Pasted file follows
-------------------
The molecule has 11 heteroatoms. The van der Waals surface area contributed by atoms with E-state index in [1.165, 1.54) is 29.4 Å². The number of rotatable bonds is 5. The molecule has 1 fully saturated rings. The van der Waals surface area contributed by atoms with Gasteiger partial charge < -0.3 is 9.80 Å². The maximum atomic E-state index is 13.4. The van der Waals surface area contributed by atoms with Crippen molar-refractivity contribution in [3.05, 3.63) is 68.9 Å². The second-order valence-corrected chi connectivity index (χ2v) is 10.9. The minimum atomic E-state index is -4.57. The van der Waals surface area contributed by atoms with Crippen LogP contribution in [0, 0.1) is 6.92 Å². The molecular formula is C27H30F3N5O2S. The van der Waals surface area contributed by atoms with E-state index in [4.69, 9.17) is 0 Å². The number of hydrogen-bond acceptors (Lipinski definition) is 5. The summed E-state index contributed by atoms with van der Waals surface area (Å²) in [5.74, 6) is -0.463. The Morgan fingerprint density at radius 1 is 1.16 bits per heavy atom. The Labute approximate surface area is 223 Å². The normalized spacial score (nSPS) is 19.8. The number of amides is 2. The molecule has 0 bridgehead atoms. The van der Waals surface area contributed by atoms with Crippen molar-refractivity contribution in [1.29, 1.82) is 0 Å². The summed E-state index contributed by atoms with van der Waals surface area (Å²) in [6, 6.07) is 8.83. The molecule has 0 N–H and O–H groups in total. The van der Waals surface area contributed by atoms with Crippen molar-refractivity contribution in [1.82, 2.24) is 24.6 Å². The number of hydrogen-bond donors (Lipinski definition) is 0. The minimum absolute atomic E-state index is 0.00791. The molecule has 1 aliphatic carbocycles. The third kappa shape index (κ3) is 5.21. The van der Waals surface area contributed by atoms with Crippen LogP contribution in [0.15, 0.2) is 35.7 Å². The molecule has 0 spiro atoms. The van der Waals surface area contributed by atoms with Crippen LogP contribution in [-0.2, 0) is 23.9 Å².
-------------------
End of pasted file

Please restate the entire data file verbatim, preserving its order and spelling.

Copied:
The molecule has 11 heteroatoms. The van der Waals surface area contributed by atoms with E-state index in [1.165, 1.54) is 29.4 Å². The number of rotatable bonds is 5. The molecule has 1 fully saturated rings. The van der Waals surface area contributed by atoms with Gasteiger partial charge < -0.3 is 9.80 Å². The maximum atomic E-state index is 13.4. The van der Waals surface area contributed by atoms with Crippen molar-refractivity contribution in [3.05, 3.63) is 68.9 Å². The second-order valence-corrected chi connectivity index (χ2v) is 10.9. The minimum atomic E-state index is -4.57. The van der Waals surface area contributed by atoms with Crippen LogP contribution in [0, 0.1) is 6.92 Å². The molecular formula is C27H30F3N5O2S. The van der Waals surface area contributed by atoms with E-state index in [4.69, 9.17) is 0 Å². The number of hydrogen-bond acceptors (Lipinski definition) is 5. The summed E-state index contributed by atoms with van der Waals surface area (Å²) in [5.74, 6) is -0.463. The Morgan fingerprint density at radius 1 is 1.16 bits per heavy atom. The Labute approximate surface area is 223 Å². The normalized spacial score (nSPS) is 19.8. The number of amides is 2. The molecule has 0 bridgehead atoms. The van der Waals surface area contributed by atoms with Crippen molar-refractivity contribution in [1.29, 1.82) is 0 Å². The summed E-state index contributed by atoms with van der Waals surface area (Å²) in [6, 6.07) is 8.83. The molecule has 0 N–H and O–H groups in total. The van der Waals surface area contributed by atoms with Crippen molar-refractivity contribution in [1.82, 2.24) is 24.6 Å². The number of hydrogen-bond donors (Lipinski definition) is 0. The minimum absolute atomic E-state index is 0.00791. The molecule has 1 aliphatic carbocycles. The third kappa shape index (κ3) is 5.21. The van der Waals surface area contributed by atoms with Crippen LogP contribution in [0.15, 0.2) is 35.7 Å². The molecule has 0 spiro atoms. The van der Waals surface area contributed by atoms with Crippen LogP contribution in [-0.2, 0) is 23.9 Å².